After a long journey that Omar Ashour (founder and producer) had in several countries by forming and participating in numerous music groups in Canada and Egypt. He decided with the encouragement of family and friends, to create his own musical project.
He started songwriting and during this process was exploring all directions from musical, soft-rock, EDM and more. But before the planning, he worked on his first single which mainly was between R&B/funk and a Depeche-Mode-esque sound. The song was mixed and mastered at Amr Hefny's Ganoub Studio, and after the positive feedback, he started working on his next tune which was in Arabic-lyric with a Latin-style.
Through his path of self-discovery, he let himself drift out into new territory. “I began infusing the music with ideas from Eastern styles and scales, seeing how various elements could work together.” Omar explained. While he exploring such a journey he began to contact musicians to see how it’s going to look like after adding rhythm to his melodies, he contacted Tamer Essam (drums) and Amr el-Zanaty (producer and percussionist) to help him establish the core of Skeletons.
And here it is the full vision of Omar about the band:
I didn't really think of Skeletons as a band at first. In fact, I wanted to get away from the pressure of finding a strict core of individuals to play with, considering all of the scheduling hassles, as well as the introduction of “too many cooks in the kitchen.” I much preferred the idea of a one-man-band, where things would be more manageable. As I continued in the process, however, I found there were individuals who were willing to contribute in a larger capacity than merely performing or recording, and had some ideas which would alter the vision of the project. At that point, Skeletons stopped feeling like a solo venture and started becoming a collaborative effort, especially with the percussionist Amr el-Zanaty, who was slowly stepping more into the production role.
From the get-go, I felt that the project should not just take on my own name, as a sort of default choice; it deserved its own name. What that name was going to be, and whether it was English or Arabic, was up in the air, but I certainly didn't feel that a conventional title like The Ashour Band or Ashour and Friends would really reveal much about the elegance or depth of the music. It happened that when I showed Tamer Essam the first recording I had made, he paused at a lyric which went, “spend your time with too many skeletons, you turn into one.” He had brought my attention then to the connection between the word and the music, and after some reflection, I thought it really fit. In these times, many of us have become skeletons in a sense. After quelled hopes, exertion brought on by life's disconnected nature, and generally dealing with a loss of humanity in today's society, we have been worn down to the bone. While this is a grim picture, many of us are still trying to get back to our own truths, and expressing ourselves in the best way we know-how, which, in our case, is through music. So, is it Skeletons making this music? Possibly. Is it that many of us are trying to get away from the Skeletons of the world? Perhaps it's best to leave some questions open.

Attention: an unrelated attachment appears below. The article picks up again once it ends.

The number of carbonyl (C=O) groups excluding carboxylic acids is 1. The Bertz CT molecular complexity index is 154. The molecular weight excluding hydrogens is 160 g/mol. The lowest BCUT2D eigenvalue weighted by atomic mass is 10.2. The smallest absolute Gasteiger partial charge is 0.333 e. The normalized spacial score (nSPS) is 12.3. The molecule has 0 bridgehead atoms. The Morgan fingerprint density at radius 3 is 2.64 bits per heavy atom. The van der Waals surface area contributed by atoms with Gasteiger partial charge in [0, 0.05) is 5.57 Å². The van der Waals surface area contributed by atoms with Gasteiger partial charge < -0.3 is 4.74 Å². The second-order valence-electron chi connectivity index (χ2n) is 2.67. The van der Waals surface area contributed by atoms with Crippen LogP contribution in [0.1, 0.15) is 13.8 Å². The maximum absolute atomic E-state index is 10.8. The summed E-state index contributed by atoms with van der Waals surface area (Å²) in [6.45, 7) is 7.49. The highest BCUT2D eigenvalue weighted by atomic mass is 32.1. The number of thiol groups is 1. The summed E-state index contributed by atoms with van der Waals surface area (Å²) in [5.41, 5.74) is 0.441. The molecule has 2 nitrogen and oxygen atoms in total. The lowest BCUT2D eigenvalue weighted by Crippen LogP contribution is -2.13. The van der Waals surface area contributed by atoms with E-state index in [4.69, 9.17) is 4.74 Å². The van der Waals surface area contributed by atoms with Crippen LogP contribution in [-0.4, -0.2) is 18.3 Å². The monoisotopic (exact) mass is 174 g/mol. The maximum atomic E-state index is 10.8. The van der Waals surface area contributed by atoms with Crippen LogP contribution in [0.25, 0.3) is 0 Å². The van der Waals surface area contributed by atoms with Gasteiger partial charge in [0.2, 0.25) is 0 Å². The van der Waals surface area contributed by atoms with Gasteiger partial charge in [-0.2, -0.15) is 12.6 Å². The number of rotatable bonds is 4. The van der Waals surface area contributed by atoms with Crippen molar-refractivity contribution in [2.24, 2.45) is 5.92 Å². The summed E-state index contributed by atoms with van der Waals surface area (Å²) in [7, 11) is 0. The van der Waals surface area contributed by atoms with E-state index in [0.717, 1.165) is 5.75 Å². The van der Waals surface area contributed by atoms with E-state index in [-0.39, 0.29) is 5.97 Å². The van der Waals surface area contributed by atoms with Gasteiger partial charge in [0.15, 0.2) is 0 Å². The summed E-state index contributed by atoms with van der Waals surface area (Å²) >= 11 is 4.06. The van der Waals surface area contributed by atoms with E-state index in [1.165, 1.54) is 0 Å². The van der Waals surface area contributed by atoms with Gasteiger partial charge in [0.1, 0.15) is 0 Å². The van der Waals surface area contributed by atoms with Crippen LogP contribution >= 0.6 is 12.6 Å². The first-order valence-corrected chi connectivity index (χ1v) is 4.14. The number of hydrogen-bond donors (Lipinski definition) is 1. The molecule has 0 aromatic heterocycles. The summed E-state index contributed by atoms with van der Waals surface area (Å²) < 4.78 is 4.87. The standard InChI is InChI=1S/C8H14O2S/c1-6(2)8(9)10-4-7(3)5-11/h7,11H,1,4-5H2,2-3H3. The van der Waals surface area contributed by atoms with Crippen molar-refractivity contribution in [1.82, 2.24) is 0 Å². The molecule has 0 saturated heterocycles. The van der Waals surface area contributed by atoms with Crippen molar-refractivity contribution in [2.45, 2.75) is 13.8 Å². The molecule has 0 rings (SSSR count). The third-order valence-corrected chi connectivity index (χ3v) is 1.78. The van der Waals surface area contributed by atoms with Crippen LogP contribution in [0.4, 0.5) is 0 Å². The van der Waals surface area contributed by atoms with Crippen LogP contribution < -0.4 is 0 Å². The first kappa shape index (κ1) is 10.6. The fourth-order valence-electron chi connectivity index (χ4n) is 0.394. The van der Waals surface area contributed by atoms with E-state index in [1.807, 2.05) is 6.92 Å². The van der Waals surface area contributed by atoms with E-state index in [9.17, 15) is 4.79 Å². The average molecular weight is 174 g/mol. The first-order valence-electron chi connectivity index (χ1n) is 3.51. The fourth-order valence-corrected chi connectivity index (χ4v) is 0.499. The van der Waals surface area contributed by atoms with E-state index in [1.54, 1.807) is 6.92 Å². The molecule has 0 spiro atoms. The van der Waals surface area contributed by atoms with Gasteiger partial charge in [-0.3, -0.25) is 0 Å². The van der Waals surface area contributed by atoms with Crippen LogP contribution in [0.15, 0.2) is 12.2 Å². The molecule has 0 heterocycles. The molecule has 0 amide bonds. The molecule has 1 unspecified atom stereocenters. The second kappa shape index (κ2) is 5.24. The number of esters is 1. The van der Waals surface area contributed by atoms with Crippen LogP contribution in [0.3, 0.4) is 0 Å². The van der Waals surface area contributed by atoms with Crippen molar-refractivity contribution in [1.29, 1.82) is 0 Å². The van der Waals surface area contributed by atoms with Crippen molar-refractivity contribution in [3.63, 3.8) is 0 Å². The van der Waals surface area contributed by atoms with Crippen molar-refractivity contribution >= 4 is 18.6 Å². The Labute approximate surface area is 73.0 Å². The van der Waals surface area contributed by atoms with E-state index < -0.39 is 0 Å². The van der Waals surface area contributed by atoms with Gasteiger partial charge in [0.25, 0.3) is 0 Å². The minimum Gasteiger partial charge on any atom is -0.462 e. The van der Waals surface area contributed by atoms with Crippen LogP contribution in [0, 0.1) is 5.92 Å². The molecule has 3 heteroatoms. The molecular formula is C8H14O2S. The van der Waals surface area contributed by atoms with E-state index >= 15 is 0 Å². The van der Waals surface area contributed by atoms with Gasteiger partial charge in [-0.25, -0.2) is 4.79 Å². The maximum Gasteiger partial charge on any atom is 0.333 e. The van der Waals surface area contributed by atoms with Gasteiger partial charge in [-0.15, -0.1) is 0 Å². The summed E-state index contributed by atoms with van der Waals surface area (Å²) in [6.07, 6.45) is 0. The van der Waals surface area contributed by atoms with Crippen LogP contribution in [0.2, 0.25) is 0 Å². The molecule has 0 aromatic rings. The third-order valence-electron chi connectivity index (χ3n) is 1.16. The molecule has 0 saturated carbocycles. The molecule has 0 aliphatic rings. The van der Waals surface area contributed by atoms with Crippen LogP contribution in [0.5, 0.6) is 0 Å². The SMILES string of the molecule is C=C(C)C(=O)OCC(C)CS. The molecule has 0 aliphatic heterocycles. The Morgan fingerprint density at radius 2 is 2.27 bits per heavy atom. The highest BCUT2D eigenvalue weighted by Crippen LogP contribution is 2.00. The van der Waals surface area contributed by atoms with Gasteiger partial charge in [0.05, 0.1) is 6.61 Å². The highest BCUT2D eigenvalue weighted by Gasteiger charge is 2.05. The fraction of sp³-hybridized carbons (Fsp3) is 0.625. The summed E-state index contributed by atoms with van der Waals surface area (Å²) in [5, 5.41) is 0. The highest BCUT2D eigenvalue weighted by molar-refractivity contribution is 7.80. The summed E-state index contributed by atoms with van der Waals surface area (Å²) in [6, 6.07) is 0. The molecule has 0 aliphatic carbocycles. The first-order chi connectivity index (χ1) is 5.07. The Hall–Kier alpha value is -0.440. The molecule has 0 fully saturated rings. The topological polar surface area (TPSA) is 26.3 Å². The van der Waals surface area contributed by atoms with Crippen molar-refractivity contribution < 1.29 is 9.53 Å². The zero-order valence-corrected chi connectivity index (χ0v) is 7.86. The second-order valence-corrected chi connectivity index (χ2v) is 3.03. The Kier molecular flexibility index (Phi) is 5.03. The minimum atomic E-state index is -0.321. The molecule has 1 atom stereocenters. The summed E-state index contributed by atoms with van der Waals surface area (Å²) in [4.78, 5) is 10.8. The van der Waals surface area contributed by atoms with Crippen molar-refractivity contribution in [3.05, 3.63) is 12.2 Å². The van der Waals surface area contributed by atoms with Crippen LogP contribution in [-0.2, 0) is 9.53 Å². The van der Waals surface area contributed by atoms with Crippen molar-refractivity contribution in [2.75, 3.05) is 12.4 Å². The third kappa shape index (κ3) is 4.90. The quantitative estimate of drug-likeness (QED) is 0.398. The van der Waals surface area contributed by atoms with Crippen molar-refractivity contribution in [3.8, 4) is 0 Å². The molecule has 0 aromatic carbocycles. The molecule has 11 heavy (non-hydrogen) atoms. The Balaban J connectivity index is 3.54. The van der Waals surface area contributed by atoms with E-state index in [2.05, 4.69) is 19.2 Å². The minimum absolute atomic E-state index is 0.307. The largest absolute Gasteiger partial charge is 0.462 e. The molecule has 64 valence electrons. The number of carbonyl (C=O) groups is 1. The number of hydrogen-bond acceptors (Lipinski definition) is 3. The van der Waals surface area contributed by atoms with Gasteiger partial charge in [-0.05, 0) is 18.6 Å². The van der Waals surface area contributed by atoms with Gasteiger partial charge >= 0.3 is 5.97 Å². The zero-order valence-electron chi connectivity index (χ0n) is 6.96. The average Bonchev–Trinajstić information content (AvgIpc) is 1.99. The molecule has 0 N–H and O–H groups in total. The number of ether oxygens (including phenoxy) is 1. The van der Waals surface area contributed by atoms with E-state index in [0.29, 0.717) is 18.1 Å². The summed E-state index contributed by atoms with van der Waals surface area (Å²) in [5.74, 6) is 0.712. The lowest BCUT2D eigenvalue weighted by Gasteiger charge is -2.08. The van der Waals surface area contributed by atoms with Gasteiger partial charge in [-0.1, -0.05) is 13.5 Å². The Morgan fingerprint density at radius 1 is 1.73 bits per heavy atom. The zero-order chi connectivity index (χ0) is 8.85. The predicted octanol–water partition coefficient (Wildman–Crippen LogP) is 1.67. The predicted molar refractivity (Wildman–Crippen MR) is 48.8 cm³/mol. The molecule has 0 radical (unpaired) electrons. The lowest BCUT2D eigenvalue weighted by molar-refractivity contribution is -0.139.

When I began thinking about lyrics for some of the songs in the album, I was not sure that I wanted them all to be in English, which I am more comfortable with both speaking and writing. Since being here in Cairo, I have been communicating more in Arabic. I figured, since my being bilingual is part of my bicultural identity, the lyrics should reflect just that. Also, the people listening to this work may not all be English-speakers, and I wanted to invite that. Cultural matters aside, the words speak of love, in its different forms. Whether it's for another or for self, for the love of country or for the source of creation, all is love. And with love comes all sorts of things: the pain of longing, the pain of separation, dissolution of self, change, empathy, jealousy, anger, defeat, and the will to push through in one direction or another, while united, or apart. This is what these songs are about. I see love not as an answer, but as a road which reveals itself after much searching. And the searching may lead to either answers or to further questions. In any case, some of us like the trek enough to keep going.
The band officially signed with Naqada Music Management to become their official media representative and to handle their debut album release.